Héctor Gil-Marín, researcher at the Institute of Cosmos Sciences of the University of Barcelona and the Institute of Space Studies of Catalonia (ICCUB-IEEC) has won one of the seven 2023 Leonardo Grants in Physics awarded by the BBVA Foundation.
These grants are given to researchers with ages between 30 and 45 years old of exceptional talent that have highly interesting scientific projects. After thoroughly reviewing more than 100 applications, the BBVA evaluation committee decided to offer one of the grants to the ICCUB-IEEC physicist, to support his research on dark energy using the data of the DESI Survey with cutting-edge analysis techniques to maximize the return of information and characterize some of the properties of dark energy.
With this support, the Leonardo Grants aim to foster talent and originality in research. Each grant consists of a financial aid of 40.000€ that will help researchers carry out their project and strive towards professional consolidation.
The research project
The current understanding of the cosmos is governed by the standard model of LCDM cosmology, from its acronym Lambda-Cold Dark Matter, proposed at the end of the 20th century. This model postulates the existence of a mysterious fluid, dark energy, which would explain the accelerated expansion of the universe. According to the most recent observations, this fluid represents about 69% of the total energy content of the universe. However, despite being the dominant element and key to understanding the future evolution of the cosmos, we know very little about its dynamics or nature.
“Dark energy”, explains Héctor Gil-Marín, “is a label used to refer to something of unknown nature to us, but which is necessary to explain the accelerated expansion of the universe. During the first 6,000 million years of our Cosmos, approximately the first half of its existence, the universe expanded less and less rapidly, and we can easily understand this as a consequence of the gravity of galaxies pulling on each other. Later on, however, the universe began to expand in an accelerated way, and due to that we postulated the existence of something that counteracts the force of gravity and makes the universe expand more and more rapidly. We coined this phenomenon with the name dark energy and it is one of the great mysteries of physics”.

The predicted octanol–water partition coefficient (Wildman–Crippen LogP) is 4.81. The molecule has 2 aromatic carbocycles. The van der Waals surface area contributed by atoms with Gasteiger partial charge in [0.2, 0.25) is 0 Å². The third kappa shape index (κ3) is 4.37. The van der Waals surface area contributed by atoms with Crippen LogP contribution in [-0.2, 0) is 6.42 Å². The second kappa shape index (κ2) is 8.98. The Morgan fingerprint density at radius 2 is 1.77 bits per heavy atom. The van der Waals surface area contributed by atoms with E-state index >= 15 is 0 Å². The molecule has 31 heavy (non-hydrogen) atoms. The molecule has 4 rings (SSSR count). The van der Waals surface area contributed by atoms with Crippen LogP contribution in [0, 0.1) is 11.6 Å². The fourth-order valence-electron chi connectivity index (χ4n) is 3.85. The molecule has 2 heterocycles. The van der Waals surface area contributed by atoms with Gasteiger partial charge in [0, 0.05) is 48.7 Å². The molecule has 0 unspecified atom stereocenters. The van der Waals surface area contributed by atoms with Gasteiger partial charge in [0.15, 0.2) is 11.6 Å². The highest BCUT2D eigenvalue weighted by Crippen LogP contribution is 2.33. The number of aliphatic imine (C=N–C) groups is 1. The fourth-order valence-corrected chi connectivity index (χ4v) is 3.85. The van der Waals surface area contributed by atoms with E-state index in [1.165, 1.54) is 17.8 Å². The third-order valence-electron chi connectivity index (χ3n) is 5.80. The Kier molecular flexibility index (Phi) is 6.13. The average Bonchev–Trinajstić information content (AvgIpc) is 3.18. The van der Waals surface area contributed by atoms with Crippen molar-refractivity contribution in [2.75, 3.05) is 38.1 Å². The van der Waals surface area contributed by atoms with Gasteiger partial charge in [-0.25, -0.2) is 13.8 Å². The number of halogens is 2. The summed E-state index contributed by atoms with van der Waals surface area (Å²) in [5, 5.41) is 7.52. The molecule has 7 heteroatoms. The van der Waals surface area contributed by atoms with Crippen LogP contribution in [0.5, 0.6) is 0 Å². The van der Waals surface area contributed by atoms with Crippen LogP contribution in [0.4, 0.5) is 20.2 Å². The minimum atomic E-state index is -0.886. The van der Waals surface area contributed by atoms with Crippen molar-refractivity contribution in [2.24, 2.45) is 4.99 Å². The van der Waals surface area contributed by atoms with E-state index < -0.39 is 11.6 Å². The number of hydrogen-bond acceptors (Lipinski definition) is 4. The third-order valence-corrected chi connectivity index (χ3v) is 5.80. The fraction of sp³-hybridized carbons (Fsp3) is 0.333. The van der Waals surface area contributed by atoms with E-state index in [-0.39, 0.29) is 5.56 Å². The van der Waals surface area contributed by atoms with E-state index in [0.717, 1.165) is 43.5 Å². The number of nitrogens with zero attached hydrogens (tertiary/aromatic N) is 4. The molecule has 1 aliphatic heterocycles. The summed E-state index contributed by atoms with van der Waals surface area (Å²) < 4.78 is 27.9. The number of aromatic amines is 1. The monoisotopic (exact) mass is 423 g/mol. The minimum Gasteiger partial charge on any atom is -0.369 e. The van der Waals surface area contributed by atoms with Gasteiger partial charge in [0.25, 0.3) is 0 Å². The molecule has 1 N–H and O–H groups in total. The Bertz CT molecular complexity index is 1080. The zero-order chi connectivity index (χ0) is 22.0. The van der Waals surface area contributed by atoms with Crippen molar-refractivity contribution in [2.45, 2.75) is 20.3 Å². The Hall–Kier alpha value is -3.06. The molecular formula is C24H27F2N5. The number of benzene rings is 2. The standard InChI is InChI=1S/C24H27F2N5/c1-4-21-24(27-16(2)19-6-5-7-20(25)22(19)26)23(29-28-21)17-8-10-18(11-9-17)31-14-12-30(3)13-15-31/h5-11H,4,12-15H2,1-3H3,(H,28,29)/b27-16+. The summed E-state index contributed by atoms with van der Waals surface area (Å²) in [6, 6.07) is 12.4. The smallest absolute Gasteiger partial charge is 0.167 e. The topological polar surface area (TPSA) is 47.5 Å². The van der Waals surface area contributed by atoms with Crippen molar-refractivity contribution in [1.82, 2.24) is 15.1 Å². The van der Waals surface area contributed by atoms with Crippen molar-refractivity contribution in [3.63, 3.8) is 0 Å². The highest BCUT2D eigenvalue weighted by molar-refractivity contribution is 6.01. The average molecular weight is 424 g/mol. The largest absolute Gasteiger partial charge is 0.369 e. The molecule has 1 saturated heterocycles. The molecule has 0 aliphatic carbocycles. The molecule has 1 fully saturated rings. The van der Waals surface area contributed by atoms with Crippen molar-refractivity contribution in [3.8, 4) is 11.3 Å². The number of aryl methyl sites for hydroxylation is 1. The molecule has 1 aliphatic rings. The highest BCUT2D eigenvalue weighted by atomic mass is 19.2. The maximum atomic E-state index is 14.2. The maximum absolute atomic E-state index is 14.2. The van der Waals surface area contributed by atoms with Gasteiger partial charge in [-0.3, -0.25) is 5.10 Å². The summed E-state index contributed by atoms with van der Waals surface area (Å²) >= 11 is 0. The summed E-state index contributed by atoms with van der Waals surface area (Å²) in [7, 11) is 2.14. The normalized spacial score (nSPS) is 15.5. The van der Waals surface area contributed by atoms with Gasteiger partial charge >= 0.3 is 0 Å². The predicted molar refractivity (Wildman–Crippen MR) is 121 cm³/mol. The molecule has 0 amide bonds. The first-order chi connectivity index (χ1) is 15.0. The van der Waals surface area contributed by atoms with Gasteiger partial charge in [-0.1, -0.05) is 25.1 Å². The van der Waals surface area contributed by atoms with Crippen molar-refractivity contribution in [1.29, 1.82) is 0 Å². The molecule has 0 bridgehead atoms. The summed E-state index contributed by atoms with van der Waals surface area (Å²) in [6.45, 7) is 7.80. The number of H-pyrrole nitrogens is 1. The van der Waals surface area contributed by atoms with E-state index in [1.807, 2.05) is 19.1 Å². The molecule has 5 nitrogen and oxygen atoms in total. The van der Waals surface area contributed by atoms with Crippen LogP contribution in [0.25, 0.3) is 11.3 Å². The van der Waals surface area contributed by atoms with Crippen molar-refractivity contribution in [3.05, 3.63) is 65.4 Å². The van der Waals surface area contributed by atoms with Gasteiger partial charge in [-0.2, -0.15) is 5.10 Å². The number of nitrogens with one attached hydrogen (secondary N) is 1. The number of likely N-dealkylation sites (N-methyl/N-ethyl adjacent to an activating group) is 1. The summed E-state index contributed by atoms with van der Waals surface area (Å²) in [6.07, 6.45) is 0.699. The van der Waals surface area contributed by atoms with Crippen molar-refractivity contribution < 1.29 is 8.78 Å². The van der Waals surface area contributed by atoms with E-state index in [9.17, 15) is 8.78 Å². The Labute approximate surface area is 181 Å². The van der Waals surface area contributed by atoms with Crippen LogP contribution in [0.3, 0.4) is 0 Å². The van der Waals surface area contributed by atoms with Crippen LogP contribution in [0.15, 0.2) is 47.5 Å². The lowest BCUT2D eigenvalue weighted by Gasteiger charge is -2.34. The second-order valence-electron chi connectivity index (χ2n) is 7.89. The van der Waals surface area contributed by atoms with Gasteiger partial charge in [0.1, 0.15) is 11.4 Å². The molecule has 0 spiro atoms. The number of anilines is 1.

In his project, Gil-Marín aims to shed light on this enigmatic component of the universe. To achieve this, the project will combine the latest data from the DESI (Dark Energy Survey Instrument) massive galaxy survey with cutting-edge, innovative analysis techniques, to maximize information return and characterize the properties of dark energy with greater precision. "What excites me the most," he says, "is the possibility of discovering something that conventional theory cannot explain, and opening the door to a revolution in physics."
About the researcher
Héctor Gil Marín (Barcelona, 1985) is a Ramón y Cajal postdoctoral researcher at the Institute of Cosmos Sciences of the University of Barcelona (ICCUB-IEEC). After obtaining his PhD in physics from the University of Barcelona in 2012, he was a postdoctoral researcher for three years at the Institute of Cosmology and Gravitation at the University of Portsmouth in the UK. In 2015, he obtained a fellowship to continue his research at the Institute Lagrange in Paris and three years later, he joined the international project Dark Energy Spectroscopic Instrument from the University of Barcelona. In 2020, he received the Young Investigator in Theoretical Physics award from the Royal Spanish Physics Society and the BBVA Foundation for his outstanding contributions to the analysis and interpretation of galaxy mapping, which have allowed us to advance our understanding of the accelerated Universe.